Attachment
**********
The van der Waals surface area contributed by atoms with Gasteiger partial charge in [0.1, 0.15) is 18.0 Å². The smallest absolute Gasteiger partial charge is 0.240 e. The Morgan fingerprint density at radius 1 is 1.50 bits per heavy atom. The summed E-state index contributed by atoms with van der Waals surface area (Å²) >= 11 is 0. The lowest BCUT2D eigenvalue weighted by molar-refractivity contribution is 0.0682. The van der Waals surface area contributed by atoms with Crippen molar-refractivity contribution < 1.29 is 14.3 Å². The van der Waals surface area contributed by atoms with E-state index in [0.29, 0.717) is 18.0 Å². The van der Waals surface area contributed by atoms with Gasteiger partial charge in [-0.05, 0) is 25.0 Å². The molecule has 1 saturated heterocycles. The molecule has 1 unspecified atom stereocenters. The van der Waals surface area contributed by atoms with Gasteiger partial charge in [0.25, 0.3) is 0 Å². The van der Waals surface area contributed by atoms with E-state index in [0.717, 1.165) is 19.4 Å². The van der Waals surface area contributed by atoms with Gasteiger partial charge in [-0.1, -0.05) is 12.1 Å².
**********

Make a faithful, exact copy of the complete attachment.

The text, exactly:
The van der Waals surface area contributed by atoms with Gasteiger partial charge in [0.1, 0.15) is 18.0 Å². The smallest absolute Gasteiger partial charge is 0.240 e. The Morgan fingerprint density at radius 1 is 1.50 bits per heavy atom. The summed E-state index contributed by atoms with van der Waals surface area (Å²) >= 11 is 0. The lowest BCUT2D eigenvalue weighted by molar-refractivity contribution is 0.0682. The van der Waals surface area contributed by atoms with Crippen molar-refractivity contribution < 1.29 is 14.3 Å². The van der Waals surface area contributed by atoms with E-state index in [0.29, 0.717) is 18.0 Å². The van der Waals surface area contributed by atoms with Gasteiger partial charge in [-0.05, 0) is 25.0 Å². The molecule has 1 saturated heterocycles. The molecule has 1 unspecified atom stereocenters. The van der Waals surface area contributed by atoms with Gasteiger partial charge in [0.25, 0.3) is 0 Å². The van der Waals surface area contributed by atoms with E-state index in [0.717, 1.165) is 19.4 Å². The van der Waals surface area contributed by atoms with Gasteiger partial charge in [-0.1, -0.05) is 12.1 Å².